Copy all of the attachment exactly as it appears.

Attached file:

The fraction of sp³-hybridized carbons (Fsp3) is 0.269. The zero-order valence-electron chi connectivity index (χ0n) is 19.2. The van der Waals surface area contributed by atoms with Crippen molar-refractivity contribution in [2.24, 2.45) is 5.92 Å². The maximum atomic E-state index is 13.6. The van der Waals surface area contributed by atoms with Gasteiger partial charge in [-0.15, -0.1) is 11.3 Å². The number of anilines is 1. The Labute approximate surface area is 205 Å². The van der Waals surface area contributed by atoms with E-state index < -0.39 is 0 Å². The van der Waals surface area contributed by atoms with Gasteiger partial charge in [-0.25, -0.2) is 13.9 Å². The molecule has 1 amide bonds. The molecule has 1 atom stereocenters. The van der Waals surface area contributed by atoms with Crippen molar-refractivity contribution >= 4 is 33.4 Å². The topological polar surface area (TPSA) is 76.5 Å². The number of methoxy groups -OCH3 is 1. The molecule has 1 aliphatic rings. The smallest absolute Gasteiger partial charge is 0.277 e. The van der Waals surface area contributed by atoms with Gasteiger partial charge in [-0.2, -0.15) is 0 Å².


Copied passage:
The fraction of sp³-hybridized carbons (Fsp3) is 0.269. The zero-order valence-electron chi connectivity index (χ0n) is 19.2. The van der Waals surface area contributed by atoms with Crippen molar-refractivity contribution in [2.24, 2.45) is 5.92 Å². The maximum atomic E-state index is 13.6. The van der Waals surface area contributed by atoms with Gasteiger partial charge in [-0.15, -0.1) is 11.3 Å². The number of anilines is 1. The Labute approximate surface area is 205 Å². The van der Waals surface area contributed by atoms with E-state index < -0.39 is 0 Å². The van der Waals surface area contributed by atoms with Gasteiger partial charge in [-0.25, -0.2) is 13.9 Å². The molecule has 1 amide bonds. The molecule has 1 atom stereocenters. The van der Waals surface area contributed by atoms with Crippen molar-refractivity contribution >= 4 is 33.4 Å². The topological polar surface area (TPSA) is 76.5 Å². The number of methoxy groups -OCH3 is 1. The molecule has 1 aliphatic rings. The smallest absolute Gasteiger partial charge is 0.277 e. The van der Waals surface area contributed by atoms with Gasteiger partial charge in [-0.2, -0.15) is 0 Å².